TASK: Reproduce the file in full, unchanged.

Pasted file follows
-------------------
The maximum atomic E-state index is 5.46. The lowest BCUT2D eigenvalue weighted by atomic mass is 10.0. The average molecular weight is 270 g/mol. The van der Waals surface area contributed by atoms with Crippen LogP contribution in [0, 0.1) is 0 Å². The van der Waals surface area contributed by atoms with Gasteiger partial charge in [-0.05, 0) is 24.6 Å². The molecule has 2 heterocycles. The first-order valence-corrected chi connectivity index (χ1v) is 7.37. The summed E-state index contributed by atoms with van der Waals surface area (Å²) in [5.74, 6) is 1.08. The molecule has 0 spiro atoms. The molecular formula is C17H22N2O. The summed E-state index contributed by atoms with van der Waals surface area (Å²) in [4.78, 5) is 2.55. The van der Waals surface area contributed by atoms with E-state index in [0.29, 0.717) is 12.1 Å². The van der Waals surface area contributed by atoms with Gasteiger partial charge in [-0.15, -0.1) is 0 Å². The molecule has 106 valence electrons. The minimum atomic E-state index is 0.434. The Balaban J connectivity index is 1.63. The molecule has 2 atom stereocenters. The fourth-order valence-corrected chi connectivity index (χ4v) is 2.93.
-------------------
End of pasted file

The maximum atomic E-state index is 5.46. The lowest BCUT2D eigenvalue weighted by atomic mass is 10.0. The average molecular weight is 270 g/mol. The van der Waals surface area contributed by atoms with Crippen LogP contribution in [0, 0.1) is 0 Å². The van der Waals surface area contributed by atoms with Gasteiger partial charge in [-0.05, 0) is 24.6 Å². The molecule has 2 heterocycles. The first-order valence-corrected chi connectivity index (χ1v) is 7.37. The summed E-state index contributed by atoms with van der Waals surface area (Å²) in [5.74, 6) is 1.08. The molecule has 0 spiro atoms. The molecular formula is C17H22N2O. The summed E-state index contributed by atoms with van der Waals surface area (Å²) in [4.78, 5) is 2.55. The van der Waals surface area contributed by atoms with E-state index in [0.29, 0.717) is 12.1 Å². The van der Waals surface area contributed by atoms with Gasteiger partial charge in [-0.15, -0.1) is 0 Å². The molecule has 106 valence electrons. The minimum atomic E-state index is 0.434. The Balaban J connectivity index is 1.63. The molecule has 2 atom stereocenters. The fourth-order valence-corrected chi connectivity index (χ4v) is 2.93.